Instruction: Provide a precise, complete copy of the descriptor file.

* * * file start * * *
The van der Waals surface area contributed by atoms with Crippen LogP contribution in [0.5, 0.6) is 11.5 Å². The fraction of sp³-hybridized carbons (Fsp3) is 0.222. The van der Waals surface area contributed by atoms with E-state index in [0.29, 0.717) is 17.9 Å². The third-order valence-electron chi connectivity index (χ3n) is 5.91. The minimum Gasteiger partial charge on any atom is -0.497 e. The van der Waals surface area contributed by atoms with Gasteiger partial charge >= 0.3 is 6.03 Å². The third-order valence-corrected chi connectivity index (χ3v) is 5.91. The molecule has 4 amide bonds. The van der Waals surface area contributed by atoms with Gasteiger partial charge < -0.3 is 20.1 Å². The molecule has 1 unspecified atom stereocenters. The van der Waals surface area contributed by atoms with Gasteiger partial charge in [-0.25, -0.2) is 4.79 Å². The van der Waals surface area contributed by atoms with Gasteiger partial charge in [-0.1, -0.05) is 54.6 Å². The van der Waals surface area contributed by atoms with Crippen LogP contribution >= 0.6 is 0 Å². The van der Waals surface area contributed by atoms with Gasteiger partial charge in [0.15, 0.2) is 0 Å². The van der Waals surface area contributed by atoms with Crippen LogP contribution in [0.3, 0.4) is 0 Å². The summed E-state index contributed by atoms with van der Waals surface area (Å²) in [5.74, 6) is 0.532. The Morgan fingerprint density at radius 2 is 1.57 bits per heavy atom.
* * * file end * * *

The van der Waals surface area contributed by atoms with Crippen LogP contribution in [0.5, 0.6) is 11.5 Å². The fraction of sp³-hybridized carbons (Fsp3) is 0.222. The van der Waals surface area contributed by atoms with E-state index in [0.29, 0.717) is 17.9 Å². The third-order valence-electron chi connectivity index (χ3n) is 5.91. The minimum Gasteiger partial charge on any atom is -0.497 e. The van der Waals surface area contributed by atoms with Gasteiger partial charge >= 0.3 is 6.03 Å². The third-order valence-corrected chi connectivity index (χ3v) is 5.91. The molecule has 4 amide bonds. The van der Waals surface area contributed by atoms with Gasteiger partial charge < -0.3 is 20.1 Å². The molecule has 1 unspecified atom stereocenters. The van der Waals surface area contributed by atoms with Gasteiger partial charge in [-0.25, -0.2) is 4.79 Å². The van der Waals surface area contributed by atoms with Gasteiger partial charge in [-0.1, -0.05) is 54.6 Å². The van der Waals surface area contributed by atoms with Crippen LogP contribution >= 0.6 is 0 Å². The van der Waals surface area contributed by atoms with Gasteiger partial charge in [0.15, 0.2) is 0 Å². The van der Waals surface area contributed by atoms with Crippen LogP contribution in [0.3, 0.4) is 0 Å². The summed E-state index contributed by atoms with van der Waals surface area (Å²) in [5.74, 6) is 0.532. The Morgan fingerprint density at radius 2 is 1.57 bits per heavy atom.